Bayer shares close weaker: Bayer adjusts dividend policy to reduce debt February 20, 2024

Even under the financial pressure of US legal disputes worth billions, Bayer is cutting its dividend.

The pharmaceutical and agricultural chemical company announced on Monday shortly before the stock market closed that only the legally required minimum should be paid out for three years. This would result in a dividend of 0.11 euros per share for 2023, which will also be proposed to the general meeting in April. The cuts are related to the level of debt, high interest rates and a tense situation with free cash flow. The step does not come as a surprise.

In view of the legal and operational difficulties, analyst Charlie Bentley from the investment house Jefferies had already pointed out in November that the dividend would actually have to be canceled in order to get the balance sheet under control.

“Reducing our debt and increasing our flexibility are among our top priorities,” said Bayer CEO Bill Anderson, according to the statement. The new distribution policy, which also incorporates suggestions from investors, should help.

Investors focused on dividends are now likely to sell stocks, as are funds that invest in high-dividend stocks. Overall, given the company’s condition, the payout cut is likely to be well received by investors, wrote analyst Richard Vosser from the US bank JPMorgan in an initial reaction. Ultimately, Bayer will save around 6 billion euros over three years.

Bayer is currently in a difficult situation. The wave of lawsuits in the USA over the alleged cancer risks of weed killers containing glyphosate has been bothering the company for years and has already cost billions. Analysts also see major financial risks from PCB lawsuits in the USA, an environmental toxin that has been banned for decades.

Both are a legacy of the US agrochemical company Monsanto, which it took over in 2018 for over 60 billion US dollars, which the then Bayer boss Werner Baumann pushed through despite the resistance of a number of investors. After years of price decline, the group is currently only worth 28.4 billion euros on the stock exchange as of Monday’s close. The papers ended Monday trading at 28.90 euros. For comparison: Before the first defeat in a US glyphosate trial – this was what really got the wave of lawsuits going – the shares cost a good 93 euros.

To make matters worse, Bayer’s existing best-in-class drugs will bring in less and less money due to patents gradually expiring, with no similarly lucrative follow-up drugs in sight. At the end of 2023, an important study on a drug that was supposed to help close the gap flopped.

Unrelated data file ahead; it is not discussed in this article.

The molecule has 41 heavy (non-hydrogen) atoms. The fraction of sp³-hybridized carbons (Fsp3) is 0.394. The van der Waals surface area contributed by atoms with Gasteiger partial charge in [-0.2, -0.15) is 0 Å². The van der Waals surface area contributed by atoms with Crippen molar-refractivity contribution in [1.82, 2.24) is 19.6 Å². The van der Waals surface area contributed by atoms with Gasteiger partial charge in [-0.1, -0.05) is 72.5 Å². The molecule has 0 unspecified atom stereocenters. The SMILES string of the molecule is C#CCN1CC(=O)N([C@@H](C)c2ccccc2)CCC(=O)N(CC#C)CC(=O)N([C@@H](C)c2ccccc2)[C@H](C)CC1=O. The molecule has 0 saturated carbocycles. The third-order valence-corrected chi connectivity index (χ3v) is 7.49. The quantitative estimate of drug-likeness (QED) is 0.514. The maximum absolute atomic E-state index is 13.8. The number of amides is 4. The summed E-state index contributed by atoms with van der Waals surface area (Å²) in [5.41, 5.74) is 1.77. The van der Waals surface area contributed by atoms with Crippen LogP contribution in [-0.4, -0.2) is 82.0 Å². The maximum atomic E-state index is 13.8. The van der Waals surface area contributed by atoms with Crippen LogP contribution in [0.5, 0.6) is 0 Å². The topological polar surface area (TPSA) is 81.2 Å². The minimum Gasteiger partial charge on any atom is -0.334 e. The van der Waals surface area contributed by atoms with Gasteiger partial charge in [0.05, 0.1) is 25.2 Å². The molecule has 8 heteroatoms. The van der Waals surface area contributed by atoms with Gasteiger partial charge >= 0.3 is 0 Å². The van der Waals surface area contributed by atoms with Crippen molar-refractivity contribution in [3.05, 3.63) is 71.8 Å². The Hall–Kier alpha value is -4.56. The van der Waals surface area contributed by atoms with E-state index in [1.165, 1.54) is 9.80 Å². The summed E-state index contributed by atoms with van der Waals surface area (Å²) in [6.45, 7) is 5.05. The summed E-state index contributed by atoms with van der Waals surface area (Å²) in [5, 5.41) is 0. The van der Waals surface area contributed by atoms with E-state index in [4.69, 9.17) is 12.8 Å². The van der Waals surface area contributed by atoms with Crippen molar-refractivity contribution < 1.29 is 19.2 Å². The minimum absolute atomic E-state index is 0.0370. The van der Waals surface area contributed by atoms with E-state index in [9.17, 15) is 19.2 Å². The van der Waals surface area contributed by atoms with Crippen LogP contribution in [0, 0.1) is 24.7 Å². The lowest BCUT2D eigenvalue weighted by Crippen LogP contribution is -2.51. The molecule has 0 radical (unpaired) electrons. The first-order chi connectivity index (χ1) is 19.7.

In view of all these problems, the dividend cut is initially just a bit of positive news for Jefferies expert Bentley. This would significantly reduce the outflow of cash, he wrote in an initial reaction on Monday. Nevertheless, the measure also illustrates the extent of Bayer’s financial and operational problems. Further extensive strategic measures are needed to repair the balance sheet.

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One such measure – probably also discussed within the group – could be the sale of part of the company, in whole or in part. According to experts, however, in the current environment, only the consumer health sector involving over-the-counter medications is likely to be considered.

Analysts and shareholders are therefore looking forward to the beginning of March with great anticipation. Then Bayer CEO Bill Anderson, who only took over the helm in June 2023, wants to present his plans for the future of Leverkusen.

Bayer: Start of phase II study against venous thrombosis – further indications possible

Bayer is investigating a novel active ingredient against deep vein thrombosis (DVT) in a clinical phase II study. The drug, which still goes by the name BAY3018250, is a so-called anti-alpha2 antiplasmin antibody, as the pharmaceutical and agricultural chemical company announced on Tuesday. It is intended to dissolve thrombi and prevent the formation of new blood clots. It is also being investigated whether the antibody could also offer a treatment option for medically relevant indications. This probably means cardiovascular diseases.

Developing and testing new drugs takes years. Successful phase II studies are then followed by the approval-relevant phase III studies. Even if successful, approval of the new antibody would still take a very long time.

Bayer currently offers Xarelto, an anticoagulant that brings billions of euros into its coffers every year. However, the patents for the drug are gradually expiring in different countries. This creates competition from generics and biosimilars, which puts pressure on prices and sales. It was only towards the end of 2023 that one of the approval-relevant phase III studies on the potential Xarelto successor Asundexian flopped; it was about patients with atrial fibrillation and a stroke risk flopped.

Bayer shares with no clear direction after a significant dividend cut

Bayer’s long-suffering investors will face the next setback on Tuesday when the agricultural and pharmaceutical company slashed its dividend. However, traders and analysts viewed the step as partly positive.

The reduced dividend to reduce the debt burden should be seen as a necessary step, said one market participant. For Barclays analyst Emily Field, it is one of the most plausible options Bayer has to address its balance sheet problems.

In XETRA trading, Bayer shares lost 0.47 percent to 28.77 euros by the end of trading.

Bayer said the cuts were related to debt levels, high interest rates and a strained free flow of funds. The group had already informed about the step the day before, shortly before the XETRA close.


Image source: Lukassek /, Arseniy Krasnevsky / Shutterstock

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